The Front Panel repair Epic 1

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The Front Panel repair Epic 1

Post  robinkritz1 on Sat Apr 03, 2010 5:05 pm

Ok, Here we go. I have had to take this process into my own hands as my welder has advised that it will be beneficial for me to try and tackle as much of this process as possible to reduce the labour costs. I have a new Mini front panel and second hand Riley panel which I have to prep for the welder so that all he does is weld them together. [img][/img]
I have had a look at Catmint's web page for the conversion process and it looks quite straight forward but I only have one chance to get it right otherwise I'm screwed. Anyone with good advise on this or are there guys out there with archives of pictures for similar conversions just to give me the confidence to do this? Also got a pretty good deal for a secondhand door from Kent check this out.[img][/img][img][img]http://i69.servimg.com/u/f69/14/79/42/65/01610.jpg[img][url=http://www.servimg.com/image_preview.php?i=99&u=14794265][img]http://i69.servimg.com/u/f69/14/79/42/65/01611.jpg[/img[img][url=http://www.servimg.com/image_preview.php?i=101&u=14794265][/img][img][/img]


Last edited by robinkritz1 on Sat Apr 03, 2010 5:09 pm; edited 1 time in total (Reason for editing : Blurred picture)
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Re: The Front Panel repair Epic 1

Post  asahartz on Sun Apr 04, 2010 12:42 pm

There's some pictures on my website that are relevant. I didn't do it quite the same way but it may help with the indicator conversion.
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Re: The Front Panel repair Epic 1

Post  robinkritz1 on Sun Apr 11, 2010 1:45 am

Hey Asahartz, I took a look at your front panel resto, its quite different than what I had in mind however it was still usefull. I went ahead and started carving out the second hand panel to see how we are going to merge the two. Here is what it looks like now.[img][/img]
Do the parts dealers do this air intake pipe?
[img][/img]
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Re: The Front Panel repair Epic 1

Post  Red Riley on Sun Apr 11, 2010 6:04 am

robinkritz1 wrote:
Do the parts dealers do this air intake pipe?
Take another look at the catmint site. Gordon sells them.

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Re: The Front Panel repair Epic 1

Post  superworm on Mon Apr 12, 2010 12:19 am

Hi

Yesterday I changed Elfie's Oil and FILTER (Millers Mini oil!!!!).

When I converted a Mini front panel to Elf spec using a similar process to Catmint's, I unfortunately left that vertical stiffener which is just off centre in place. I now find its a pain in the a*se when changing the filter.....needs one hand through the hole - t'other from underneath and I'm too old for that!!!!!! ...its coming off next time the engine is removed.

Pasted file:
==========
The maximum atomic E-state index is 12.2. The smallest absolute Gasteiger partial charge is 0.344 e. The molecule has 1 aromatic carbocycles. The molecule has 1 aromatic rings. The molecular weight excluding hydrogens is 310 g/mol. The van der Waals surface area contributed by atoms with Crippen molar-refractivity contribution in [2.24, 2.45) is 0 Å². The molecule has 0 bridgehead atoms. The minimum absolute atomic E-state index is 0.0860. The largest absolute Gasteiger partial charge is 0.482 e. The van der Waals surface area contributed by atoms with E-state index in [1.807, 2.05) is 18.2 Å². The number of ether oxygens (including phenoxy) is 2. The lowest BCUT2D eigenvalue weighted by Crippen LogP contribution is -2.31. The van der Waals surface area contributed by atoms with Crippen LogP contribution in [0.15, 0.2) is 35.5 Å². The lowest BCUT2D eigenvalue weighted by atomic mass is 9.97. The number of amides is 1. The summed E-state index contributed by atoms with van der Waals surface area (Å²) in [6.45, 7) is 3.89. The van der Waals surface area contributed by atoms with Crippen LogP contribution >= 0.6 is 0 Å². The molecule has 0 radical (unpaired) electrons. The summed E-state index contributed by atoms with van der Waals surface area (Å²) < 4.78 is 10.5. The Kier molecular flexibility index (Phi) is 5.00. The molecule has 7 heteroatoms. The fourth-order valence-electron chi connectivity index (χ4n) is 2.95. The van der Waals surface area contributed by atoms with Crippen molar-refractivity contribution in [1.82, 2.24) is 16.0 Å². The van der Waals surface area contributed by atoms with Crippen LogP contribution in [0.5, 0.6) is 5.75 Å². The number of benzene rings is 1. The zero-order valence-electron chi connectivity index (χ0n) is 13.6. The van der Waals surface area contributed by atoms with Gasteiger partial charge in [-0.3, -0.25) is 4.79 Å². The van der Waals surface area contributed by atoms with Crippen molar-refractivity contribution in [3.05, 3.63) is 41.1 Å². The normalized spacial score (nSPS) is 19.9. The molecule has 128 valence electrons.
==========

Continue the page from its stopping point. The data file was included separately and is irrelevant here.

So - after you have welded/brazed in the new closing panel and before you fit the assembly to your car, cut the stiffener off (not before as you may lose the correct shape of the panel). The stiffener is to support the slam panel in way of the bonnet latch/catch and is not needed on the Elf/Hornet as the new piece of front panel provides adequate support.

BTW, I didn't weld in the extra piece in to the mini front panel - I silver-soldered it...got no distortion
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Re: The Front Panel repair Epic 1

Post  robinkritz1 on Mon Apr 12, 2010 12:27 am

Ah! thanks for that piece of advise, I had a feeling that new panel would provide support but I thought I would leave it in for extra measure, so off with it.Hey, what do you mean by silver soldered it? Is it the same as lead loading?
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Re: The Front Panel repair Epic 1

Post  asahartz on Mon Apr 12, 2010 1:24 pm

Red Riley wrote:
robinkritz1 wrote:
Do the parts dealers do this air intake pipe?
Take another look at the catmint site. Gordon sells them.

And I wish they'd been around when I did mine! I made my own, and it was a PITA.
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Re: The Front Panel repair Epic 1

Post  asahartz on Mon Apr 12, 2010 1:31 pm

robinkritz1 wrote:Ah! thanks for that piece of advise, I had a feeling that new panel would provide support but I thought I would leave it in for extra measure, so off with it.Hey, what do you mean by silver soldered it? Is it the same as lead loading?

Silver soldering is like ordinary soldering, except using a silver-based solder rather than the usual lead-based. Because silver has a higher melting point it's harder and stronger than lead solder. I would guess to make it work properly you would need to clean the metals thoroughly and ensure that the mating surfaces are perfectly flat (or matching curves at least). Cleaning all the black paint off the new panel is good practice anyway; it's a poor paint applied for protection only and will tend to flake away. The longest part of prepping the front panel for my Mini Sky was cleaning off the black stuff!